Aeon: Why it helps to put pain into words.
“With the invention of chloroform in the 1840s, doctors celebrated the fact that the ‘groans and shrieks of sufferers beneath the surgeons’ knives and saws, were all hushed’.” Painful to experience … painful to read.
Youtube: George R. R. Martin Still Uses A DOS Word Processor.
Much Later: I should mention Wordstar was a subject of derision when I first started temping in NYC. The Laniers, Wangs, Amtext-Jacquards and other dedicated word processors of the day had customized keyboards. No multiple-keystrokes required. Wordstar was considered slow and user-unfriendly; only for those folks trying to ‘save money’ over a ‘proper’ word processing system by buying one o’ them newfangled PC’s. Ah, the halcyon days of daisywheel printers and pin-feed paper ...
Guardian.UK: French book publishers risk being lost in translation without global reach.
And it’s terribly annoying. There are many French authors for whom I have a desire to read their entire oeuvre, and cannot, because my French is not great (near non-existent). I’ll read one book, find out there are others, and there are no translations - or the translations are clearly dreadful. Not that French is the only issue; German and Spanish novels aren’t thick on the ground with good translations either.
500px ISO: Unbelievable Photography … How To Shoot Dreamy Outdoor Portraits.
Um … it’s already been done. Accompanied by text that will forever cement the subject in your mind. Ever read Blue Highways by William Least Heat Moon? You’ll remember this iconic photo of Arthur O. Bakke. It’s unforgettable. It’s not just a photo - it defines the man, visual context to the prose in a way that is surpassingly beautiful and respectful. And the above ‘tutorial’ is an amazing coincidence.
Blue Highways is a major, major recommend. If you haven’t read it, do.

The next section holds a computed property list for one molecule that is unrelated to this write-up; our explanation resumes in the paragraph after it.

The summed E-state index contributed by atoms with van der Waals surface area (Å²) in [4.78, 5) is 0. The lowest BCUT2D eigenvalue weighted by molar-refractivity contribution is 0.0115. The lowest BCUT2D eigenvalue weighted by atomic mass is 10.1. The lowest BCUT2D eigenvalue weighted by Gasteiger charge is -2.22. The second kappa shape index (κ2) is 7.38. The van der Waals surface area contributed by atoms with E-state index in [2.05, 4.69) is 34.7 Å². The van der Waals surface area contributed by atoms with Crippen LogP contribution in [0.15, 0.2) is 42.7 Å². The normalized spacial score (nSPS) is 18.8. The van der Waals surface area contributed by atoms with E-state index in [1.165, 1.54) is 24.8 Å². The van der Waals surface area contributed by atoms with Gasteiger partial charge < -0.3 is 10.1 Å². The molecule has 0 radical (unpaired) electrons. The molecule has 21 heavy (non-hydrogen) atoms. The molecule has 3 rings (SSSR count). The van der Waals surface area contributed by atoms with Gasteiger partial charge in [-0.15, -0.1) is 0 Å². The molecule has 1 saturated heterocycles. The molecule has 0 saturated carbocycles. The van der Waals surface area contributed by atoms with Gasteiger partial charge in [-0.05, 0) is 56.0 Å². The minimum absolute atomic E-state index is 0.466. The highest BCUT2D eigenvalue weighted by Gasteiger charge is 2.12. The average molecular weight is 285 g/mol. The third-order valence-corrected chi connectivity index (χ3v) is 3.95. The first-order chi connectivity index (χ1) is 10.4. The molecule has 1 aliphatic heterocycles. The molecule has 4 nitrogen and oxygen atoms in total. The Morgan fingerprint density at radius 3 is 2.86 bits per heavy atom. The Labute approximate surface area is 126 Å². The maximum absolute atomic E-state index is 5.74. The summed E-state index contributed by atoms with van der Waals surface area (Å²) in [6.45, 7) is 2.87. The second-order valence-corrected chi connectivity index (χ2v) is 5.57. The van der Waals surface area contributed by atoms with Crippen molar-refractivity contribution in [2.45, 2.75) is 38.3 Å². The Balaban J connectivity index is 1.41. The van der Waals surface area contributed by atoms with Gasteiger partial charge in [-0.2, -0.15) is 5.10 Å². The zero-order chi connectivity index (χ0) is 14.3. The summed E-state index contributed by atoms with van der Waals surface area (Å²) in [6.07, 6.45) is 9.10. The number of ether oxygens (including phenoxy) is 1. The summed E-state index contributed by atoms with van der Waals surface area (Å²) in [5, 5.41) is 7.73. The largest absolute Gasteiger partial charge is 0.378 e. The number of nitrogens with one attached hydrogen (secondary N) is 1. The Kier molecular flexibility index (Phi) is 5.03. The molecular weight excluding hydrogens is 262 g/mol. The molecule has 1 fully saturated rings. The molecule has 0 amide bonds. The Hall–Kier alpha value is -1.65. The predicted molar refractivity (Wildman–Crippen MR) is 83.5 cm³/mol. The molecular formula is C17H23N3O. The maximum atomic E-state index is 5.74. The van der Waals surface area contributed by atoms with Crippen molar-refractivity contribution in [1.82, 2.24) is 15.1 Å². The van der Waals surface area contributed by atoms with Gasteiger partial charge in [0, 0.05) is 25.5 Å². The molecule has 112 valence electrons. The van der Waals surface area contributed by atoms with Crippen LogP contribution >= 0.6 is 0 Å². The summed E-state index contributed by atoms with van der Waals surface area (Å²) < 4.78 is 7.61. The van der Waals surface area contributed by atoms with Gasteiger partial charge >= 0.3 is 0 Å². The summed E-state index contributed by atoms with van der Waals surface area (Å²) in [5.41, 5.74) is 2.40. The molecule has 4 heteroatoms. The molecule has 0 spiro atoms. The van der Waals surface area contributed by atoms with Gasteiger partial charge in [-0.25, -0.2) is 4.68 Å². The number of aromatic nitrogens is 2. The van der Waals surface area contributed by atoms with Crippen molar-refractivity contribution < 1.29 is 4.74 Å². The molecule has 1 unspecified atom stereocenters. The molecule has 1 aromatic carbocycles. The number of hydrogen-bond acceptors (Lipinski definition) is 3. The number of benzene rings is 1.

Mr Bakke died in ‘08, BTW. RIP, Arthur. We all loved you. Well, you and ‘White Fong.’ But you, my readers, will have to read the book to understand.
LA Review of Books/Zaretsky: Looking at ‘Verdun: the Longest Battle of the Great War.’
“As the battle, like Philoctetes’ wound, refused to close over the days, weeks, and months that followed, as casualties mounted in the French army’s effort to hold on to a swath of blasted and blackened soil, the government and press were obliged to find, or invent, reasons for the madness. As a result, though Verdun had little true strategic value, it was transformed into the war’s hinge, a new kind of Thermopylae in which the French soldiers, defending the ideals of 1789, were holding back the Teutonic hordes.” If you’ve read and enjoyed the tales of air battles over Verdun as a kid, you’ll want to pick this up to find out the backstory - and what was going on down below your favorite ‘Knights of the Air.’
Fuck Yeah, Thoreau.
A popular link already. But … green type on a greenish-brown paper background? Yeah, I’ll pull out my paper copy, thanks.
Guardian.UK: Gut reaction - book celebrating digestive tract becomes German bestseller.
“… Enders argues that even scientists like her – a 24-year-old doctoral student at Frankfurt’s Goethe University – have only in recent years started to explore the possibility that the health of our bowels could have a more direct influence on our mental wellbeing, our motivation, memory and sense of morality than our DNA.”
Makes me think of a passage from Giono (which also has lessons for bloggers/social mavens): “… it’s essential to be crazy, my child. Look around you at the ever-increasing number of people who take themselves seriously. Apart from making themselves hopelessly absurd to minds like mine, they condemn themselves to a dangerously constipated life. It’s exactly as if, at one and the same time, they stuffed themselves with tripe, which is a laxative, and with Japanese medlars, which are binding. They swell, swell, then they burst, and that makes a bad smell for everybody.”